Chilean police stormed on Thursday three schools in the centre of Santiago, overtaken by students for the past week, and arrested 70 young people who were involved in the protests demanding education reform.
A large group of police officers evacuated Darío Salas School, Miguel de Cevantes and Confederación Suiza School this morning in the Chilean capital, after they had been overtaken for a week. The evacuation was ordered by Santiago Mayor Pablo Zalaquett.
Thirty-two of the young people were arrested at Liceo Cervantes School, while the other 41 were detained at Darío Salas amid clashes with police officers and students, who resisted the evacuation after the week-long sit-in that had begun peacefully.
The evacuations were ordered by Zalaquett after a failed meeting with the student’s representatives.
“All of the evacuation operatives have been carried out. I would have liked for there not to have been arrests. All of the chances to get out of the situation in a peaceful way were given. Unfortunately the students chose to not take them and resisted force,” Zalaquett told a local radio station.
The students continue to protest because they consider their demands for reform in the Chilean education system have not been heard by Sebastián Piñera’s government.
The demands began last year where more than 40 marches and brash clashes with police, through the centre of Santiago were carried out with almost a hundred schools being taken over for a number of months.
Chile the only South American member of OECD is one of the economic success stories of the last two decades, but it scores the lowest in education in spite of great advances.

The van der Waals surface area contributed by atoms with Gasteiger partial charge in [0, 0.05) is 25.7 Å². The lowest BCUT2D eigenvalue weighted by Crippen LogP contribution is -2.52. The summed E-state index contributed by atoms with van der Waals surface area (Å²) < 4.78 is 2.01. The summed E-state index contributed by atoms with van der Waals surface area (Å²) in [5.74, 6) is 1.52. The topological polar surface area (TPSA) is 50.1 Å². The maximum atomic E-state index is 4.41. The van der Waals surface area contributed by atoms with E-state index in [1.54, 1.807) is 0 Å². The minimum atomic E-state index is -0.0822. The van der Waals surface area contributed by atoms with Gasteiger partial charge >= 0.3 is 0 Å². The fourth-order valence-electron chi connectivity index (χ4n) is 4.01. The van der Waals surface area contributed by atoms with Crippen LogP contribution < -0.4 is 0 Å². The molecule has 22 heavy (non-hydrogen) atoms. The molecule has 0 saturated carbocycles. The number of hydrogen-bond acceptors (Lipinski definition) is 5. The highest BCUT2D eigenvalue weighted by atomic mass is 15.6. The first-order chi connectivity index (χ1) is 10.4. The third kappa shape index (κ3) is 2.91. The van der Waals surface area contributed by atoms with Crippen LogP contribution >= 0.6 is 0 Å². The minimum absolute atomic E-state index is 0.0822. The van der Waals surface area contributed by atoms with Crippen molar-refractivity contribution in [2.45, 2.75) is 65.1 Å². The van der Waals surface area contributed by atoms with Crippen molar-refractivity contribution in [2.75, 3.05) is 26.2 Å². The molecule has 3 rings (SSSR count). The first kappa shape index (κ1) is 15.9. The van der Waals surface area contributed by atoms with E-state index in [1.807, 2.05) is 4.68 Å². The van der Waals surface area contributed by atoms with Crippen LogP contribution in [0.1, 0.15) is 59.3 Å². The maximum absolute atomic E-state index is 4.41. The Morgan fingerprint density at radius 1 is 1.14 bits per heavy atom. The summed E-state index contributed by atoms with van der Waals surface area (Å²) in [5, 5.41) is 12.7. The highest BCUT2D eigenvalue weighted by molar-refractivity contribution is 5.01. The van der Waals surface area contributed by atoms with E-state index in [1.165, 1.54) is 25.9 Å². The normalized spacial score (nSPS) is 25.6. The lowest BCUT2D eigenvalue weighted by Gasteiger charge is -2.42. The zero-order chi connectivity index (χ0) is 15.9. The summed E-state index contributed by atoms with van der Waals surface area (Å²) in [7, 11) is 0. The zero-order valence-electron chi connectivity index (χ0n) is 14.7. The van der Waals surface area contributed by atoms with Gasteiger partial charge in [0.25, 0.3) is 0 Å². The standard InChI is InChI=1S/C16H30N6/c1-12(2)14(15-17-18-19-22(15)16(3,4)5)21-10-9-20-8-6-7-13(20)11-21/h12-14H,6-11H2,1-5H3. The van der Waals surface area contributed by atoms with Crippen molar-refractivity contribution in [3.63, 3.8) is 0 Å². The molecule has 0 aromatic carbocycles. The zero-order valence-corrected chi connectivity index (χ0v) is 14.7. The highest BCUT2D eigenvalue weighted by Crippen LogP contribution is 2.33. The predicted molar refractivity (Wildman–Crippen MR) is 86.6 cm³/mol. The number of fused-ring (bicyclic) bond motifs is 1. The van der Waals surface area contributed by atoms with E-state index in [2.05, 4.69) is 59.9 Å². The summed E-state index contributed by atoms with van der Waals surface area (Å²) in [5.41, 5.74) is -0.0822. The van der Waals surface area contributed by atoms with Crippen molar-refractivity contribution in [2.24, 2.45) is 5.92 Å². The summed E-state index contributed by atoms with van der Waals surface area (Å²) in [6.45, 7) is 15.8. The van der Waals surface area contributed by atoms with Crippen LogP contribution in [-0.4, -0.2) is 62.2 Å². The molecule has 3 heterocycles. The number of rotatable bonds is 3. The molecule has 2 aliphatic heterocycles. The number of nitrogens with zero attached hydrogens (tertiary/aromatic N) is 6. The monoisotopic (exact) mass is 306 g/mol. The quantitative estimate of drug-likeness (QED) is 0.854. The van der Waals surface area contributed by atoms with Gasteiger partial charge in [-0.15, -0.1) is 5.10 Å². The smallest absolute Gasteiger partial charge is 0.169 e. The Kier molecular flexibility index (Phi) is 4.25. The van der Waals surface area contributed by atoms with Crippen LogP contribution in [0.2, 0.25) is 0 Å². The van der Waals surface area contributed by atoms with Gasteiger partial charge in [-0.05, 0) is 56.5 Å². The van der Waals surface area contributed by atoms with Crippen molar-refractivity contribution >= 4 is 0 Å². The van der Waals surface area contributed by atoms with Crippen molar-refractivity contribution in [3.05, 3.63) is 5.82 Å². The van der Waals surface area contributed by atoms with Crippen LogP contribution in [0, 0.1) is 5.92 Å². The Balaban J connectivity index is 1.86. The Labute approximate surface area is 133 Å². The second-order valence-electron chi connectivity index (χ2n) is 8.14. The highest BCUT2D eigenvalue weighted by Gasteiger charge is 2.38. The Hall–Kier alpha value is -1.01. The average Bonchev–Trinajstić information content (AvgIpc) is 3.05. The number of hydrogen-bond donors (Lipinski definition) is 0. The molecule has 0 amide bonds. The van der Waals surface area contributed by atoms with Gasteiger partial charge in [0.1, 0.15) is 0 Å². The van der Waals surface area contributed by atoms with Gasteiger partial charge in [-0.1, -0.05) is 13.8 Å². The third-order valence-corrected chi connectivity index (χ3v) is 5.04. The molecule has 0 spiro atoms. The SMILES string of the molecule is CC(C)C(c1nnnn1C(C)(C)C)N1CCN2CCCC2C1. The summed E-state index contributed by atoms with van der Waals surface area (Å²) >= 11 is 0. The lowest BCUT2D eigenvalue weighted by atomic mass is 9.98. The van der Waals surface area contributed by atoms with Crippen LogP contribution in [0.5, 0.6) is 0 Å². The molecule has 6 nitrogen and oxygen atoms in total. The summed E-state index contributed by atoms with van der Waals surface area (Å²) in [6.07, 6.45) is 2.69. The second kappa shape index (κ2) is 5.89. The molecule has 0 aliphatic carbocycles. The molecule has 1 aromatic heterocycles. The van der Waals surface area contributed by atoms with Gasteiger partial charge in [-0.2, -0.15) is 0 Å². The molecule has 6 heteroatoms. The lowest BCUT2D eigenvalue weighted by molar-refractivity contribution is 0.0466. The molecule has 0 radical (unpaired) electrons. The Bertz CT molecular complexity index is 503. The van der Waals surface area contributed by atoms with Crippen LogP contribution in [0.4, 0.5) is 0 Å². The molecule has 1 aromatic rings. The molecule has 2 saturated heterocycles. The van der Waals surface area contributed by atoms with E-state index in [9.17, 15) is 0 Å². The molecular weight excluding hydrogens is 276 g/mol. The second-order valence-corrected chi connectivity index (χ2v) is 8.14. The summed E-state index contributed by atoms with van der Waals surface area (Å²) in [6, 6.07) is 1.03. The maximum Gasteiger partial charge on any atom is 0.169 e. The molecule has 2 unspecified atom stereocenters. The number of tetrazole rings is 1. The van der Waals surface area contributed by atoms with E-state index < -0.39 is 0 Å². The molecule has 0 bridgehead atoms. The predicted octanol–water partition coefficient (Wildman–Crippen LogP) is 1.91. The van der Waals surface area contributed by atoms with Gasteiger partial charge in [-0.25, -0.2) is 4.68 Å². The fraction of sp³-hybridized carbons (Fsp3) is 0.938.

However, per capita Chileans spend 30% of income on higher education, 84% of which is borne entirely by the individual. This is three times higher than in the United States, Japan or Australia. Loans are available, but the alarming number of families who default (40%) forces many students to drop out.
A 2006 UNESCO study found that 26% students from the two upper income quintiles dropped out before their fourth year. Among the two lowest quintiles, the figure jumped to 65%.
Nevertheless R&D in Chile is strong in comparison with other South American countries. The quality of its science is good; the number of scientific papers published by Chilean researchers has tripled in ten years; they are more frequently cited than those of other South American researchers.
But if Chile intends to further strengthen its R&D sector and beckon more students into doctoral programs, it will have to shorten the route to Parnassus and clear the path to keep those less economically fortunate from abandoning the climb altogether, according to reports from OECD and the Inter American development Bank.